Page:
“I lived on the corner of Lake Street and Dayton Street, a block away from where the school board building is right now,” Simms said. “They
tore our house down because the university was buying up a lot of property back then. My dad was the last holdout. He was holding out for
every dime he could get from the university. Every time I go down Dayton Street, I still see the house we lived in. Washington was a 1-8
grade school. Because the university bought up the property, we moved out to the east side where Gardner’s Bakery is now. I went to the
old Sunnyside School, which was K-8.”
Back when Simms was growing up in Madison, the African American community was very small and someone self-contained due, in part,
to the high degree of bigotry that African Americans experienced. Restrictive covenants still remain on the deeds of many a Dane County
property even though they could no longer be enforced due to the Civil Rights Act of 1966 that prohibited discrimination in housing. The
Black community made its own entertainment.
“I remember Old Black Madison as one of friendship, one of community, one of supporting each other, one of banding together to fight for an
issue, one of unity, one of fun and establishing many activities among each other and for each other, Simms recalled. “I remember
camaraderie and companionship. I remember my parents every Sunday going some place to visit another Black family. That’s how I became
friends with Muriel Hamilton because we visited the Hamiltons. That’s why I know May Kay Hanna. I used to play with her because her
father Hilton was a prominent Black Madisonian. We ventured out into the community and visited other families. We visited Irma and
Leonard Jenkins. Sunday was spent visiting other Black families all over Madison.”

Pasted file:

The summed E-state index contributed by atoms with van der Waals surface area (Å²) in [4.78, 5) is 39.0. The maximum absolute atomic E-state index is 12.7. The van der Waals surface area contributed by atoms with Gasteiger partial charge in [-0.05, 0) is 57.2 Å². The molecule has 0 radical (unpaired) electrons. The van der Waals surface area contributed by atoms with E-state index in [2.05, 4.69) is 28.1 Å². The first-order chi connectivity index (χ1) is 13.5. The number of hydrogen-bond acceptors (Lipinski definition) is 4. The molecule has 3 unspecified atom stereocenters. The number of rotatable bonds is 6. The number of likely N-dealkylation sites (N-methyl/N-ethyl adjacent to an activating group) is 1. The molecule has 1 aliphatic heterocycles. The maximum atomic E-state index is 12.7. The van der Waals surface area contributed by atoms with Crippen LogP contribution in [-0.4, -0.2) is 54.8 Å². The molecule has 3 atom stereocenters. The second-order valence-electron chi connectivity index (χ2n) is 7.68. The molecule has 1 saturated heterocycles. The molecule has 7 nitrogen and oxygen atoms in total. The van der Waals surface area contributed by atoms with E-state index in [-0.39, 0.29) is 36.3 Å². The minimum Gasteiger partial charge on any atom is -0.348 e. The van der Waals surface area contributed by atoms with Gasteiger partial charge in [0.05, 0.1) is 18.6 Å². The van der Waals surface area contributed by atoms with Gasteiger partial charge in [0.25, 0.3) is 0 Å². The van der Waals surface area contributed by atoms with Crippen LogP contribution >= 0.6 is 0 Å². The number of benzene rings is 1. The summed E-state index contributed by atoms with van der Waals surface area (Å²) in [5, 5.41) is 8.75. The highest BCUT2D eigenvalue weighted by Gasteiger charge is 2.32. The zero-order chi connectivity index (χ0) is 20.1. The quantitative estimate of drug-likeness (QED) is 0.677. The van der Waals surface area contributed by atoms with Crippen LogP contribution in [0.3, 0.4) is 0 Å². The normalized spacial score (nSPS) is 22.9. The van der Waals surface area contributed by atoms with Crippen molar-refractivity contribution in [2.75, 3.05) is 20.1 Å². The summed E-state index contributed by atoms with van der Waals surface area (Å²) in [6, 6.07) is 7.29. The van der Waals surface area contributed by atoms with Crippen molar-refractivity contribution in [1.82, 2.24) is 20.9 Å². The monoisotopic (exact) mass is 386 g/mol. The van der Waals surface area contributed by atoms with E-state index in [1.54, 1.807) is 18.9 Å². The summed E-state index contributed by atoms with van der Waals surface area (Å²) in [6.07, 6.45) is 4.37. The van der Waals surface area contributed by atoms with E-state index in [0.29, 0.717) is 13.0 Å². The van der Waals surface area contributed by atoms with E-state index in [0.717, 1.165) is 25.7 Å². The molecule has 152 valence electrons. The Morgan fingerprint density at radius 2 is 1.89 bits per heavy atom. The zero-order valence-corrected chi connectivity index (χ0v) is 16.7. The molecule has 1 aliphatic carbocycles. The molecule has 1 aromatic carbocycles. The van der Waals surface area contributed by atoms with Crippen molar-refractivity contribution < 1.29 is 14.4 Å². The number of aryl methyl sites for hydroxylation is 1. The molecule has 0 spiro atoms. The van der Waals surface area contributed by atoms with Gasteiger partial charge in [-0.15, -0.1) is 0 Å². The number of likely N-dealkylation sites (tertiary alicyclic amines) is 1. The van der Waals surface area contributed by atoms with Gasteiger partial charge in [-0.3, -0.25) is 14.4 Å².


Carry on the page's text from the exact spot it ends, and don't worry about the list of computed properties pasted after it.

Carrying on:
Pia Kinney James’ grandmother was White and hailed from northern Wisconsin.
“My great, great grandparents came from New York, coming over on the boat,” James said. “They settled in the Webster-Sparta-LaCrosse
area. They had a farm there and did laboring all over Northern Wisconsin and Minnesota. That’s how my grandmother met her first husband
in Minnesota and then met her second husband who is mom’s dad. He was John Smith Barlow. She met him and they moved back to
Wisconsin. So they’ve been in Wisconsin since about 1925-1926.”
Pia Kinney James’ mom, Doris Kinney, and her siblings became orphans. Her story reflected the backbone of the African American family,
the extended family where family members didn’t have to be related by blood.
“My mother Doris Barlow Kinney came to Madison in the early 1940s,” James recalled. “She ended up coming from an orphanage in Sparta,
Wisconsin. She came down to South Beloit and lived there for a period of time with a reverend. And then when he got moved out of his
church, she came here to the Allison family and she continued to be raised by the Allisons until she grew up. It was Roxanne’s
grandmother. And Gram and Grandpap Allison became my foster grandparents. They were the only grandparents I knew.”
Kinney stayed in the Allison’s boarding house in the Old Greenbush. And that is where she met her future husband after she graduated from
West High School after first attending Old Central High School.
“My dad is from Indiana and South Beloit,” James said. “They met here at the Allison Rooming House. My mom met him when he was
released from the military after World War II. They dated for a while. They got married. She was 21-years-old. And then they started having
kids. Meanwhile, her brother, John Barlow, my uncle, was in the military when they got married. He was in the Navy. Doris got a hold of him
and said, ‘We’re getting married. Can you come to the wedding? And he did. In the meantime, he met Darlene Barlow who was a member of
the Vaughan family. That’s the ex-slave who lived here around 1901-1902. His name was Harry Vaughan. In 1947, the newspaper here in
Madison did an article on him. He was 102 at the time. The other two families were ex-slaves as well. Darlynn was born from that family.
She married John Barlow. Darlynn and Doris became best friends. Neither one of them had sisters whom they grew up with. Even though
we are connected by marriage, they had a strong bond as well.”
These Old Black Madison families have left their marks on Madison. Banks’ mom, Anna Mae Mitchell, was one of the founders of the
Madison Urban League in 1968 and Banks established the Family Resource Center that was a part of the old South Madison Health & Family
Center-Harambee. James became Madison’s first African American female police officer. While their presence may have been “invisible”
Old Black Madison has been an intricate part of Madison’s political, social and economic development since the turn of the 20th century